Science Chicks From History
I stumbled across the Tumblr Science Chicks From History, which is pretty much exactly like it sounds: a blog dedicated to women from science history. Sweet and simple, each entry features a brief description of a lady scientist, usually partnered with an accompanying image. It serves as a lovely introduction to a group of scientists, mathematicians and technologists you may want to know more about.
I'm particulary intrigued by Aglaonike, cited as the first female astronomer in Greece, and Hypatia of Alexandria (350? - 415 AD), the first historically noted female mathematician. She sounds like a pretty cool chick:
She dressed in the clothes of a scholar instead of women’s clothes and drove her own chariot. Hypatia was murdered in the streets of Alexandria by a Christian mob after being accused of witchcraft and godlessness. Her writings were destroyed when the Library of Alexandria was burned.
As a member of a classical theater company, I've spent a lot of time in imagined worlds populated with ancient Greek gods and goddesses. But these women clearly had some real-world powers of their own which enabled them to perservere in learning and teaching at a time when science was truly a man's occupation.
Fire It Up! Curiosity's Laser Zaps Her First Target
"Do you expect me to talk?"
"No, Mr. Bond, I expect you to die."
Ok, let's be honest - lasers are just cool! It's fun to watch stuff get blown up, plus they come in awfully handy when trying to destroy the world (yes, I watch a lot of superhero movies). Luckily, Curiosity is on a benevolent mission, so when the Mars rover fired up its laser for the first time on August 19th, she had the best of intentions. Her target for this first test? A fist-sized rock called "Coronation." Here's what went down:
The mission's Chemistry and Camera instrument, or ChemCam, hit the fist-sized rock with 30 pulses of its laser during a 10-second period. Each pulse delivers more than a million watts of power for about five one-billionths of a second.
The energy from the laser excites atoms in the rock into an ionized, glowing plasma. ChemCam catches the light from that spark with a telescope and analyzes it with three spectrometers for information about what elements are in the target.
The technique has been used in a variety of extreme environments here on Earth, including inside nuclear reactors and on the sea floor, but this is the first time it's been used to explore an object on another planet. ChemCam was developed, built and tested by the U.S. Department of Energy's Los Alamos National Laboratory in partnership with scientists and engineers funded by the French national space agency, Centre National d'Etudes Spatiales (CNES) and research agency, Centre National de la Recherche Scientifique (CNRS).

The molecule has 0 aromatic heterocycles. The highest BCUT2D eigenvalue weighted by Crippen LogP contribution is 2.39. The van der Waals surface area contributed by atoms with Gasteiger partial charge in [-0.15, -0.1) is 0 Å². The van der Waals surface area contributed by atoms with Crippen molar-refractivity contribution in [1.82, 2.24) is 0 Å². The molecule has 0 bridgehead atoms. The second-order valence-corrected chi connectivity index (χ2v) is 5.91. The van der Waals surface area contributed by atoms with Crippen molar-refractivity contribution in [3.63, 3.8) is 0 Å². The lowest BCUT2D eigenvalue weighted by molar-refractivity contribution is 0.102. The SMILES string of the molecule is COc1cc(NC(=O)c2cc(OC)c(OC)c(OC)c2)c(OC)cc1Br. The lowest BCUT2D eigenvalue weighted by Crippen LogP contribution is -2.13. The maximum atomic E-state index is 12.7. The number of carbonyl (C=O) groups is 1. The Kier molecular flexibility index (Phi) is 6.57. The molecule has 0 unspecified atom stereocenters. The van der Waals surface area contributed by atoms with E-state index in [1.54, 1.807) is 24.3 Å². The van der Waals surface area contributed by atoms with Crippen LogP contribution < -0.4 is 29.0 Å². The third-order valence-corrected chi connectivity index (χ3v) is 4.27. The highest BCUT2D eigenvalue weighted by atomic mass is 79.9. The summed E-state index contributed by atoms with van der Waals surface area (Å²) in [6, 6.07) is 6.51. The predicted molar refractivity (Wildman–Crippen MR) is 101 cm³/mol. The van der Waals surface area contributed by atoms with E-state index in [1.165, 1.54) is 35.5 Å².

This composite image incorporates a Navigation Camera image taken prior to the test, with
magnified insets taken by the camera in ChemCam. The circular insert highlights the rock before
the laser test. The square inset is further magnified and processed to show the difference
between images taken before and after the laser interrogation of the rock.
Image credit: NASA/JPL-Caltech/LANL/CNES/IRAP
The Art of Botany: Call for Entries
The Canadian Botanical Association/L'Association Botanique du Canada (CBA/ABC) 49th Annual Meeting and Conference, which is being held June 2013 in Kamloops, BC, will feature an "Art of Botany" show highlighting how art supports botanical research and learning about plants. The idea for this exhibition grew out of a collaborative relationship between an art instructor Ila Crawford and a botany instructor Lyn Baldwin at Thompson Rivers University.
In this article by Baldwin and Crawford, which appeared in the March 2012 Edition of the CBA/ABC Bulletin, each gives her take on the relationship between art and science.
Here's the official submission information:
Art and Science: Drawing and Botany
Artists and Botanists are invited to submit work that responds to the assertion that “art inhabits the teaching and practice of botany, and conversely botanical subjects and scientific methods have a legitimate place in teaching and practicing art.” The exhibition, "Art and Science: Drawing and Botany," will present an array of work that facilitates discussion about integrating art with science and science with art. Specifically this exhibit will include work that explores questions about the perceived boundaries between art and science, and will add to a growing synergy between art and botany. Many scientists, and specifically botanists, incorporate art practices as part of their own research, and many artists explore the realm of botany in their practice.
Invited: Artists, botanists, and groups of artists and botanists working on special projects (10 or more individuals)
Submissions: Three maximum for individuals; one per member for group submissions. Only original work will be accepted, no reproductions. Sketchbooks will be accepted. Only digital images will be accepted for the jurying process.
Entry Fee: $10 per registration ($10 covers up to three works)
Deadlines: Individual submissions (March 29, 2013), Project-based submissions (January 15, 2013)
For additional information about digital submissions, artist’s statements, insurance and more, visit Art and Science: Drawing and Botany.